Maria Luisa Frisa: I think that he was never appreciated because, from the first magazines that ever published his work until his premature death in 1983, Albini’s talent was mainly perceived through his fashion drawings, and he got stuck in the collective imagination of many Italians as a fashion illustrator. So we forgot the most innovative elements of his work, his capacity to re-read and reinvent the artistic vanguards with a pop attitude in mind, his constant experimentations in textile designs and materials and his obsessive research for new forms of fashion presentation.

DD: In your opinion, which contemporary designer incarnates Walter Albini’s aesthetics?
Maria Luisa Frisa: I think that many designers nowadays can be indirectly connected to Albini because he represented the synthesis of many different aspects and stylistic solutions. Among the contemporary designers who somehow incarnate Albini’s aesthetic there is Tom Ford with his strong and sexy women. Albini’s ability to rethink and recreate classic fashion pieces always struck me and I think that Thom Browne is definitely endowed with such ability since he perfectly manages to reinterpret and play with the dichotomy between men’s uniforms and suits. Browne’s work makes me think about what Albini stated in 1977: “The time required for research into production is endless. The whole field in which clothing has a practical and symbolic function has to be explored: the army, the navy, the professions.”

DD: Which Albini collection is your favourite one?
Maria Luisa Frisa: Albini’s 1977 S/S menswear collection. Actually it was a sort of “non-collection “ since it was presented at Milan’s Galleria Anselmino and featured twelve panels with collages of clothes he had taken from the collections of fashion designer friends and from the wardrobes of photographers and journalists exhibited with white masks of his face. The project aimed at poking fun at consumerism and at the relentless rhythms of the fashion industry while trying to make people ponder a bit about fashion culture. Albini claimed about this collection: “What interests me is giving indications of method. Both by designing and by using other people’s things. It is necessary to learn the freedom of dressing outside the mold. Consumerism produces objects, not styles. I look around me, choose, combine and propose.”

DD: Do you feel that Francesco Vezzoli’s cover for the book incarnates what Albini was about?
Maria Luisa Frisa: Vezzoli was almost an obvious choice for a book about the first Italian “superstar designer”, as Stefano Tonchi writes in his essay that places Albini on an international stage together with Yves Saint-Laurent, Karl Lagerfeld and Halston. Francesco Vezzoli based his work on a famous portrait of Albini dressed up in Gatsby style taken by Gian Paolo Barbieri, and added to it a subtle and poetical element, coming up with an iconic image of an icon. It was a perfect idea and I loved the mirror-like cover that multiplies and reflects into a many splendored and splintered thing the image of the first Italian designer and stylist.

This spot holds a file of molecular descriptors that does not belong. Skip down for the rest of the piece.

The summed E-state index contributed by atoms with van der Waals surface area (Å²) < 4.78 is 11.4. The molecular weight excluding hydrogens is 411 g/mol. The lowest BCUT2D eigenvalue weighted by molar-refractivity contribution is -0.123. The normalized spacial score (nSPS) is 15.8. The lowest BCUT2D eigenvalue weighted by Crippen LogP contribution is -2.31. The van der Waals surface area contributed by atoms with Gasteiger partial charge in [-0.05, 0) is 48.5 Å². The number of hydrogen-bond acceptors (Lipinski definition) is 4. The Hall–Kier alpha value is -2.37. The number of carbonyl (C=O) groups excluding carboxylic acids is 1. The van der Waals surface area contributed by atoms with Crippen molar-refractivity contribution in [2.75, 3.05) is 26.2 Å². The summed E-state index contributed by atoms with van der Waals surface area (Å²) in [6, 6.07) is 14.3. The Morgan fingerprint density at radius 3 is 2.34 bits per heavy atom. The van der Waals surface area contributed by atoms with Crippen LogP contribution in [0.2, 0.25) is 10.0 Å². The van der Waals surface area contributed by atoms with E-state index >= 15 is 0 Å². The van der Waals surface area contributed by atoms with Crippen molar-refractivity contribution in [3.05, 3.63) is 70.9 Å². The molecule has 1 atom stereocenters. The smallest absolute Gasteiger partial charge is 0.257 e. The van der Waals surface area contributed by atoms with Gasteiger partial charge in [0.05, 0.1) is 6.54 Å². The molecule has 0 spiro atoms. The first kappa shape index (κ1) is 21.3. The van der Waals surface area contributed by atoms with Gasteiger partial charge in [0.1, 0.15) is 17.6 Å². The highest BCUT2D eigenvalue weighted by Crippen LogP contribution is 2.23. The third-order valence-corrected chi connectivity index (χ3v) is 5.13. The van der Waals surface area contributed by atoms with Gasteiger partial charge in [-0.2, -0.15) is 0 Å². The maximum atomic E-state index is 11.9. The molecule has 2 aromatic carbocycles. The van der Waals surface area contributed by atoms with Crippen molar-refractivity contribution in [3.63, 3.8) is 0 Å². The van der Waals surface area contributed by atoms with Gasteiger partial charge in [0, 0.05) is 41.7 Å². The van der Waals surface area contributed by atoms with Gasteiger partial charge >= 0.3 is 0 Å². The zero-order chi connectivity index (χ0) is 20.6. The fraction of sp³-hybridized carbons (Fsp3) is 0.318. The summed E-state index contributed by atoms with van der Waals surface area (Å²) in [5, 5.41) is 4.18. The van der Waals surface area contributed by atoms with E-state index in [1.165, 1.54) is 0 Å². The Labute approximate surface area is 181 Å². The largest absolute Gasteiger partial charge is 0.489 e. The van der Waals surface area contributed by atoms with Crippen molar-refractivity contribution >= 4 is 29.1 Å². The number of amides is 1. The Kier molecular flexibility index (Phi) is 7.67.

DD: Are there any projects for a Walter Albini exhibition in future?
Maria Luisa Frisa: I envisage this book as a sort of exhibition on Walter Albini per se since it features original drawings, pages taken from vintage magazines, photographs, declarations made by Albini and also images of his designs reinterpreted through Fabrizio Ferrini’s art direction. These are very different materials, but we put them one next to the other in an unusual way and not in a chronological order because we wanted to allow the reader to ponder on how Walter Albini’s poetics have had an impact on our days and on the decade that witnessed the transformation of fashion into a fundamental element of our society. The book was launched with an installation entitled Albiniana at Palazzo Pitti, during the latest edition of Pitti Uomo. Albiniana was conceived as a sort of fashion code created during the making of the book that refers to Walter Albini’s creative universe through different phases and stages such as ‘Trans-glamour’, ‘Role Play’, ‘Mask Parade’, ‘Pop Model’ and so on. The installation was created by the group Arabeschi di Latte that turned the “WA” logo into a sort of 3D pop up book with mirrored walls on which photographs, drawings, videos and sketches showed the visitors the research we made through Albini’s creative language.

Walter Albini and His Times: All Power to the Imagination (Marsilio Mode, Fondazione Pitti Discovery, 2010) edited by Maria Luisa Frisa and Stefano Tonchi is out now.